Then, in an uncommon move of late, BHP Billiton Ltd. (ADR: BHP), the world’s largest diversified miner, raised $3.25 billion in global corporate bonds.  Sporting a healthy balance sheet with a low debt ratio, Billiton’s genius tactic comes in a very low interest rate environment.  So the company borrows cash with a low interest burden, and it’s not dilutive to shareholders.  Meanwhile, its more-financially fragile rivals have to resort to outright asset sales of prized operations.

And most recently, AngloAmerican PLC (ADR: AAUK) divested its 11.3% stake in AngloGold Ashanti Ltd. (ADR: AU), a Top-Five gold producer.  But, as Money Morning reported, rather than selling those shares into the market, AngloAmerican chose to sell directly to Paulson & Co. (a New York hedge fund), bypassing the markets altogether.

How Middleweights Get Financed

Mid-tier miners make up a small group that, for now, appears to be getting smaller. 

Case in point is New Gold Inc. (NGD):  This company’s current makeup comes from the early 2008 three-way combination of New Gold, Metallica Resources Inc., and Peak Gold Ltd.  And, in order to accelerate growth, New Gold has just announced an almost-all-stock offer to take over Western Goldfields Inc. (WGW), allowing New Gold to conserve its healthy cash hoard. 

How Lightweights Get Financed

Junior miners are an essential part of a long-term bull market in the natural-resources sector. But the business cycle – or the pesky credit crisis – still wreaks havoc on their best-laid plans.  And when that happens, their ability to think creatively can allow them to swim rather than sink.

For these smaller players, the ones with promise of near-term gold production, or with existing gold mines, have the best shot at accessing capital.  At the recently concluded Prospectors and Developers Association of Canada (PDAC) mining show in Toronto, the world’s largest mining-and-exploration conference, much of the discussion centered on financing. 

In his presentation at the conference, Gordon J. Bogden of Gryphon Partners, who counsels companies seeking financing or advice on mergers, said that financial inventiveness is paramount.  Options to be considered should include private equity, mezzanine financing, and even mergers among junior miners, has to be on the table in order to advance projects.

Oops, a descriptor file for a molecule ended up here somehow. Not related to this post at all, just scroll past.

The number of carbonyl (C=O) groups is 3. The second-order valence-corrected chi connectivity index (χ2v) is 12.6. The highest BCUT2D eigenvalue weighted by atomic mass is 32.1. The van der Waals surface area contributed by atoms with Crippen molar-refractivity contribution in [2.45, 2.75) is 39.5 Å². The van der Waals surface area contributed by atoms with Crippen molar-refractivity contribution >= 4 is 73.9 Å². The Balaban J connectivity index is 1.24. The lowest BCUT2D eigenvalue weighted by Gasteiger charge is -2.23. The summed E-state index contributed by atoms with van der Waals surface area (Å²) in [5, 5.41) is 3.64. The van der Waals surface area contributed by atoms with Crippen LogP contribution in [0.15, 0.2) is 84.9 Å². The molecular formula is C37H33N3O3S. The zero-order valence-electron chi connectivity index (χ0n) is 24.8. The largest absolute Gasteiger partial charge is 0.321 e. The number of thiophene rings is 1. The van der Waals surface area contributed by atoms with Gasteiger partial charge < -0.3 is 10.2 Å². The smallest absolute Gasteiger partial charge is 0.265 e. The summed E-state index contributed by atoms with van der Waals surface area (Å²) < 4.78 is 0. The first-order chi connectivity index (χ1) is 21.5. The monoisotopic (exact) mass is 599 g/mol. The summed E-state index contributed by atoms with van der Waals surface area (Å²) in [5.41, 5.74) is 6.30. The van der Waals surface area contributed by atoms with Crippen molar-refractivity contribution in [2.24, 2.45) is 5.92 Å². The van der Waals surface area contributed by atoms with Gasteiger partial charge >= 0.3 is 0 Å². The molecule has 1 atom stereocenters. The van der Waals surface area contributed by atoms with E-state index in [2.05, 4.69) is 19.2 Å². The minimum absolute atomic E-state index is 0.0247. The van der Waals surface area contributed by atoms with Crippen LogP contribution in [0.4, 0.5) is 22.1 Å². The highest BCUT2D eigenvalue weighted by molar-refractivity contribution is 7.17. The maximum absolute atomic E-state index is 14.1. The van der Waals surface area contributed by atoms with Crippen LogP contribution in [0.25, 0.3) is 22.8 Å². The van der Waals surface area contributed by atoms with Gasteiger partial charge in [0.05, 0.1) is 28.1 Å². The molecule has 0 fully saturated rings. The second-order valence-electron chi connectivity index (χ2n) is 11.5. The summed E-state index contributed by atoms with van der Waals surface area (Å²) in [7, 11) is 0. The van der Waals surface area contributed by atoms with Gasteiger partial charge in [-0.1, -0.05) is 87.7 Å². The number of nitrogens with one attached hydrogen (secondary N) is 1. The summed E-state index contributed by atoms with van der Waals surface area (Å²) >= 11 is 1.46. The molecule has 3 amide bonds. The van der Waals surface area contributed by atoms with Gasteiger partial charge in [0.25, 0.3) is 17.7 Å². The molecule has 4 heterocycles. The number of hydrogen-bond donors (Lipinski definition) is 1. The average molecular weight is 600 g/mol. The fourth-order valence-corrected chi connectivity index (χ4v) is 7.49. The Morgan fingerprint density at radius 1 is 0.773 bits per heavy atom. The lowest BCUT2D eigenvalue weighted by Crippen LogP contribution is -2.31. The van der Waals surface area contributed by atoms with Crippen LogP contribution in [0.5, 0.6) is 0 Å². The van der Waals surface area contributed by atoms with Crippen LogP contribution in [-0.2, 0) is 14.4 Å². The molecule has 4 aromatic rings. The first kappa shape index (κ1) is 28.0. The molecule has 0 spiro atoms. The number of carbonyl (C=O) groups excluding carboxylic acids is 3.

Take, for example, two small mining companies, one focused on copper, the other on gold and silver.  Both are top-notch, profitable and well-run, but were caught in the credit crunch.  In each case, a (savvy) high-profile mining entrepreneur infused several million dollars in exchange for shares and warrants, allowing the business to return to normal activity.

So what’s the point?

While bank lending is at a virtual standstill, mining companies of all sizes have found ways to get financing outside of traditional credit markets.

The point of all of this is that deals are still getting done – even while people are spending less and saving more, and even though many investors are afraid to invest. But for the most-attractive deals, cash is finding its way out of pocketbooks, and into a few select coffers.

That money, quite interestingly, is overwhelmingly accessible to one sector: Mining.

Investors are courageously committing capital, especially in return for unsecured common shares, clearly expecting healthy returns in the coming years. 

What we can gather from their actions is that the natural-resources sector is viewed as a huge opportunity, meaning it will be the focus of tremendous activity in the next few years, and can most likely count on support from healthy players and savvy individual investors.

Perhaps it’s a sense that the nasty thorn called inflation may be making its way into our sides sooner rather than later. 

And informed investors know that hard assets, and tangible natural resources, have always provided the best protection against the ravages of the U.S. Treasury’s printing press.

Investors would be wise to follow their lead.

[Editors’ Note: To read a sidebar to this story, “If You Follow the (Smart) Money, Gold is Clearly the Smart Play,” which appears elsewhere in today’s issue of Money Morning, please click here. Also, watch in the next two weeks as Money Morning’s newest feature – investment quarterly reports